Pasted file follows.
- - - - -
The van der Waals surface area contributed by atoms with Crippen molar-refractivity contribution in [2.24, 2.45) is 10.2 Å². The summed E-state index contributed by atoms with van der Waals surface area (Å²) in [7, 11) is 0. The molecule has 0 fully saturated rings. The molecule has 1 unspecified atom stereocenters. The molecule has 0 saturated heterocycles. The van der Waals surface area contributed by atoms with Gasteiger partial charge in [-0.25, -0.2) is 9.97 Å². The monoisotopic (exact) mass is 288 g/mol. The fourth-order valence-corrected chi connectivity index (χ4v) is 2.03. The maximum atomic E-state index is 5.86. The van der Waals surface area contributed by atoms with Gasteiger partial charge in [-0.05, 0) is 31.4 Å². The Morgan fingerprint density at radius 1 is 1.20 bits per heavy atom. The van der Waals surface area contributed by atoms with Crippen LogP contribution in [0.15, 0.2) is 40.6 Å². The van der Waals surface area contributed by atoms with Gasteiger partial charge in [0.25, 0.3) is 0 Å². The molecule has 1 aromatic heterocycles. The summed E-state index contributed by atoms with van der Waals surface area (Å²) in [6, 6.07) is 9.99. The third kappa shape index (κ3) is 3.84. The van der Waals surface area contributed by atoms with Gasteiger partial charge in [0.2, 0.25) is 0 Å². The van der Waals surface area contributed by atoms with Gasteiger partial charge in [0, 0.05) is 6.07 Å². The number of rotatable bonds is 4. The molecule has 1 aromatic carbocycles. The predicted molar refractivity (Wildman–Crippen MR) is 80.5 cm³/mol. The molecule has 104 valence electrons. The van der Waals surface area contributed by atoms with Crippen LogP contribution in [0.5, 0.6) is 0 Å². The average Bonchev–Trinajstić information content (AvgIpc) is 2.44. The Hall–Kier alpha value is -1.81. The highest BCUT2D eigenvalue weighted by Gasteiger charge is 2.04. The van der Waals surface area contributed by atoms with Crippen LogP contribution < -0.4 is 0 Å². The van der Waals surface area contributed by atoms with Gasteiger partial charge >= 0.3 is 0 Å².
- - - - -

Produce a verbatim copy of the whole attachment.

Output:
The van der Waals surface area contributed by atoms with Crippen molar-refractivity contribution in [2.24, 2.45) is 10.2 Å². The summed E-state index contributed by atoms with van der Waals surface area (Å²) in [7, 11) is 0. The molecule has 0 fully saturated rings. The molecule has 1 unspecified atom stereocenters. The molecule has 0 saturated heterocycles. The van der Waals surface area contributed by atoms with Gasteiger partial charge in [-0.25, -0.2) is 9.97 Å². The monoisotopic (exact) mass is 288 g/mol. The fourth-order valence-corrected chi connectivity index (χ4v) is 2.03. The maximum atomic E-state index is 5.86. The van der Waals surface area contributed by atoms with Gasteiger partial charge in [-0.05, 0) is 31.4 Å². The Morgan fingerprint density at radius 1 is 1.20 bits per heavy atom. The van der Waals surface area contributed by atoms with Crippen LogP contribution in [0.15, 0.2) is 40.6 Å². The van der Waals surface area contributed by atoms with Gasteiger partial charge in [0.25, 0.3) is 0 Å². The molecule has 1 aromatic heterocycles. The summed E-state index contributed by atoms with van der Waals surface area (Å²) in [6, 6.07) is 9.99. The third kappa shape index (κ3) is 3.84. The van der Waals surface area contributed by atoms with Gasteiger partial charge in [0.2, 0.25) is 0 Å². The van der Waals surface area contributed by atoms with Gasteiger partial charge in [0, 0.05) is 6.07 Å². The number of rotatable bonds is 4. The molecule has 1 aromatic carbocycles. The predicted molar refractivity (Wildman–Crippen MR) is 80.5 cm³/mol. The molecule has 104 valence electrons. The van der Waals surface area contributed by atoms with Crippen LogP contribution in [0.5, 0.6) is 0 Å². The average Bonchev–Trinajstić information content (AvgIpc) is 2.44. The Hall–Kier alpha value is -1.81. The highest BCUT2D eigenvalue weighted by Gasteiger charge is 2.04. The van der Waals surface area contributed by atoms with Crippen LogP contribution < -0.4 is 0 Å². The van der Waals surface area contributed by atoms with Gasteiger partial charge >= 0.3 is 0 Å².